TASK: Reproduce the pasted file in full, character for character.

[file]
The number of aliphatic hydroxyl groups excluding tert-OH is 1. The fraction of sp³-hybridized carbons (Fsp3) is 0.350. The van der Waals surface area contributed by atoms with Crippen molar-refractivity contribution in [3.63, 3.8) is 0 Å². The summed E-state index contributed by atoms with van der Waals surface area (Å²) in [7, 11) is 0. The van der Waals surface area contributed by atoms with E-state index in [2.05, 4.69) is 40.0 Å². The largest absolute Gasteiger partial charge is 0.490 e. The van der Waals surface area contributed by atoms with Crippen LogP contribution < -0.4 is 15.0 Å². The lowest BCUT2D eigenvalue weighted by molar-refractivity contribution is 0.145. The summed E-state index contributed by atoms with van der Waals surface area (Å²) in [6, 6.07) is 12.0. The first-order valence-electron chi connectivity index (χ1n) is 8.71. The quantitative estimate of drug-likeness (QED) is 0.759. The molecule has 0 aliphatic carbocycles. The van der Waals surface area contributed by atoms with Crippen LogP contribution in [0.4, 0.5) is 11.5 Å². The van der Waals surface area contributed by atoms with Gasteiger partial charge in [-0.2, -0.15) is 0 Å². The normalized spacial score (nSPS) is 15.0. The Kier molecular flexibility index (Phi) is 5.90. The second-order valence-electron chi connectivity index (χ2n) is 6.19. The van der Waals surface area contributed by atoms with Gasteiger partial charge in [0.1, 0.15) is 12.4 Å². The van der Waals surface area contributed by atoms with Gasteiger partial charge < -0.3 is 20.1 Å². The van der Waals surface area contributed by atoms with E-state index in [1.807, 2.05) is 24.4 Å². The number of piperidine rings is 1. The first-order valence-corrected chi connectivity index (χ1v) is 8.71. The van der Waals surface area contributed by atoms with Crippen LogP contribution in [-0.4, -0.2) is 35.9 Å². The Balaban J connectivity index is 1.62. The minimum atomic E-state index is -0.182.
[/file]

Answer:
The number of aliphatic hydroxyl groups excluding tert-OH is 1. The fraction of sp³-hybridized carbons (Fsp3) is 0.350. The van der Waals surface area contributed by atoms with Crippen molar-refractivity contribution in [3.63, 3.8) is 0 Å². The summed E-state index contributed by atoms with van der Waals surface area (Å²) in [7, 11) is 0. The van der Waals surface area contributed by atoms with E-state index in [2.05, 4.69) is 40.0 Å². The largest absolute Gasteiger partial charge is 0.490 e. The van der Waals surface area contributed by atoms with Crippen LogP contribution < -0.4 is 15.0 Å². The lowest BCUT2D eigenvalue weighted by molar-refractivity contribution is 0.145. The summed E-state index contributed by atoms with van der Waals surface area (Å²) in [6, 6.07) is 12.0. The first-order valence-electron chi connectivity index (χ1n) is 8.71. The quantitative estimate of drug-likeness (QED) is 0.759. The molecule has 0 aliphatic carbocycles. The van der Waals surface area contributed by atoms with Crippen LogP contribution in [0.4, 0.5) is 11.5 Å². The van der Waals surface area contributed by atoms with Gasteiger partial charge in [-0.2, -0.15) is 0 Å². The normalized spacial score (nSPS) is 15.0. The Kier molecular flexibility index (Phi) is 5.90. The second-order valence-electron chi connectivity index (χ2n) is 6.19. The van der Waals surface area contributed by atoms with Gasteiger partial charge in [0.1, 0.15) is 12.4 Å². The van der Waals surface area contributed by atoms with Gasteiger partial charge < -0.3 is 20.1 Å². The van der Waals surface area contributed by atoms with E-state index in [1.807, 2.05) is 24.4 Å². The number of piperidine rings is 1. The first-order valence-corrected chi connectivity index (χ1v) is 8.71. The van der Waals surface area contributed by atoms with Crippen LogP contribution in [-0.4, -0.2) is 35.9 Å². The Balaban J connectivity index is 1.62. The minimum atomic E-state index is -0.182.